Thursday, July 21, 2016

In Remembrance: Clown Dimitri

[post 424]

There are professional clowns today who have never even heard of the great Swiss clown Dimitri, though they owe him a big debt. Dimitri died this week at the age of 80 in the Italian region of Switzerland, where he lived and, since 1975, operated the still-thriving Scuola Teatro Dimitri. But he sure should be remembered, because he played a major role in elevating the status of the clown as a performing artist. And I'll tell you why...

Flashback to October, 1975, when Dimitri made his New York debut at the age of 40, performing his one-man show on stage to a packed house at Hunter College. (Yes, I was there.) Sure, Marcel Marceau was filling theatres bigger than that on a regular basis, but Dimitri was a CLOWN, not a mime. Audiences loved him and came away with a heightened understanding of what a clown could be. And aspiring clowns took inspiration from his success and began taking themselves more seriously. This was especially true in the United States, where clowns rarely got to play in theatres. And Dimitri reminded us that clowns were traditionally highly skilled, as he played ten different instruments (including four at a time), juggled ping-pong balls out of his mouth, and performed sleight-of-hand and balancing feats, all to great comic effect, as he got himself in and out of endless troubles.

Interesting connection: It was another great Swiss clown, Grock, who earlier in the 20th century packed European theatres with his full-length show and demonstrated that the clown could be a star in his own right, outside of the circus ring. Early on, one of Grock's whiteface partners was the French clown Louis Maïss  Decades later, after studying with Decroux and Marceau, Dimitri launched his clown career playing the auguste to —you guessed it— Louis Maïss.

Here's what the great Swiss playwright Max Frisch had to say about Dimitri:
Look at him, I say, this is a real clown. But, what is a real clown? I don’t know, but look at him – he can do practically anything, and yet remains calm and serene when he accomplishes something new and incredible. He’s a delight to behold, like watching a child discovering the pits and traps of the world who manages, as though by some miracle, to avoid falling. I was tense during the whole performance until someone started to laugh, roaring out loud as though alone – not how one laughs at a joke, but a laugh of joy, the laughter of a child. I was the person laughing, and the clown was Dimitri.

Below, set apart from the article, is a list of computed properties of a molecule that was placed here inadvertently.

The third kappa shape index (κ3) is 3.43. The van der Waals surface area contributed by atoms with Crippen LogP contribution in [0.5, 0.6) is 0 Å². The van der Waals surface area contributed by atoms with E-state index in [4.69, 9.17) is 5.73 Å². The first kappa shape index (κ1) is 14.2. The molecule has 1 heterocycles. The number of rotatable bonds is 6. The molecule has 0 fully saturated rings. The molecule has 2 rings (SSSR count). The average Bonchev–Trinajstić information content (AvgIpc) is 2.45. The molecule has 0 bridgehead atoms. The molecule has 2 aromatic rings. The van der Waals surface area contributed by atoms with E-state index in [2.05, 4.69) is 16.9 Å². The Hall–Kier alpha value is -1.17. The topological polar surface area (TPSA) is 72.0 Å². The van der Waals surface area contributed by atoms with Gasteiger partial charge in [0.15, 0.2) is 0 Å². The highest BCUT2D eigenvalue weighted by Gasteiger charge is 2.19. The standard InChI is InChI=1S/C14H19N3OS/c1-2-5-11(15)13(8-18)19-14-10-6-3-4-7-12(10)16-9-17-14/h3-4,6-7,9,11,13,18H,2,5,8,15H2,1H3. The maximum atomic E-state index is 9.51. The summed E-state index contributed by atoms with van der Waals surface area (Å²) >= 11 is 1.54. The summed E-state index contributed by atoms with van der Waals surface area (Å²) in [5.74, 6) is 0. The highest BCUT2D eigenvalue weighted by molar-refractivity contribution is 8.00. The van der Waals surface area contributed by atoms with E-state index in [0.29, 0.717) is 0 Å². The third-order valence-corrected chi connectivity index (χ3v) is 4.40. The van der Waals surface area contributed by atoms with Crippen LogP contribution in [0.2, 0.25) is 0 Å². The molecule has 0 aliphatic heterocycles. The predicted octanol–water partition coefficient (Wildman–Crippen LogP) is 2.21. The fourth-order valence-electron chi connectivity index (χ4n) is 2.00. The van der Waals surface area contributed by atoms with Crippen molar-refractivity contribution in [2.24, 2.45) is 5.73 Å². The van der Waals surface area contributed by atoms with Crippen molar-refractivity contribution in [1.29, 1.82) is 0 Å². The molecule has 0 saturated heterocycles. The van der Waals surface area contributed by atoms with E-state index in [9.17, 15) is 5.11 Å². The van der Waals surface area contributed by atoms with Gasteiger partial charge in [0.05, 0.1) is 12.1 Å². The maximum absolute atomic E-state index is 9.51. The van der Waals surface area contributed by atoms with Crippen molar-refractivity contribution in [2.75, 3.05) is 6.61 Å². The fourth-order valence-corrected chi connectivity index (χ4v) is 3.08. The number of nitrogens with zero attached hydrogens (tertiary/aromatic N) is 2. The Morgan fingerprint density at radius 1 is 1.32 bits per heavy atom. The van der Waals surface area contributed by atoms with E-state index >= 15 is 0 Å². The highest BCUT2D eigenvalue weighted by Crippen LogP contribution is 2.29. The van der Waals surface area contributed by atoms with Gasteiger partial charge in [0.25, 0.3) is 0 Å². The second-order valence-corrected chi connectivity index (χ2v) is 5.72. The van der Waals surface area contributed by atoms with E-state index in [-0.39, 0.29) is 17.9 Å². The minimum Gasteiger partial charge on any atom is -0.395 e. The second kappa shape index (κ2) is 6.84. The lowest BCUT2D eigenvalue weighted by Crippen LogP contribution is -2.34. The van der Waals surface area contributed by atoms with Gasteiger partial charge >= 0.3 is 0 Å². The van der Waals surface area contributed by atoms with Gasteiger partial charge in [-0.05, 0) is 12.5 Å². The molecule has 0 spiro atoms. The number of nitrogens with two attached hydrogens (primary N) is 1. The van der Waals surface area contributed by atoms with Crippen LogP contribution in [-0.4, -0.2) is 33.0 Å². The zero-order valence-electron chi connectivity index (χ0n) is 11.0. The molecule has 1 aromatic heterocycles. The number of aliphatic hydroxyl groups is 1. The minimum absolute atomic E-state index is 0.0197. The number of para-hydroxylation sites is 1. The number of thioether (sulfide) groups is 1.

Thank you, sir!


Ben Robinson said...

This hits me very hard. Maybe the world really is ending. To you John, Fred, Riley all of us lost in this swirling ocean of oddity, at least we witnessed Dimitri.

Rob Owen said...

In 1974 I was in the Air Force stationed in Grand Forks, ND. By some act of God I was not scheduled for alert duty or training for a full week. That week was week 2 of the Mime Festival at Vitturbo College in Wisconsin and I attended for the full week as well as driving down and home two other days for events in the first and third weeks.

I learned a great deal from an amazing array of performers and attendees but Dimitri was the performer that had the greatest impact on me. I was privileged to see him a second time a few years later when he was touring the US and performed at the Dartmouth College Hopkins Center in Hanover, NH.

He was a true clown with a unique character that found the joy and humor in each situation. I wish I could have also seen his performances on Circus Knie. I have seen a picture of him with a Holstein cow in the Knie program that has piqued my curiosity, to say the least.

I am fortunate though that I got to see him twice. May he rest in peace, knowing he left a part of this world much happier for having seen him. Thank you, Dimitri.

Anonymous said...

Good post.

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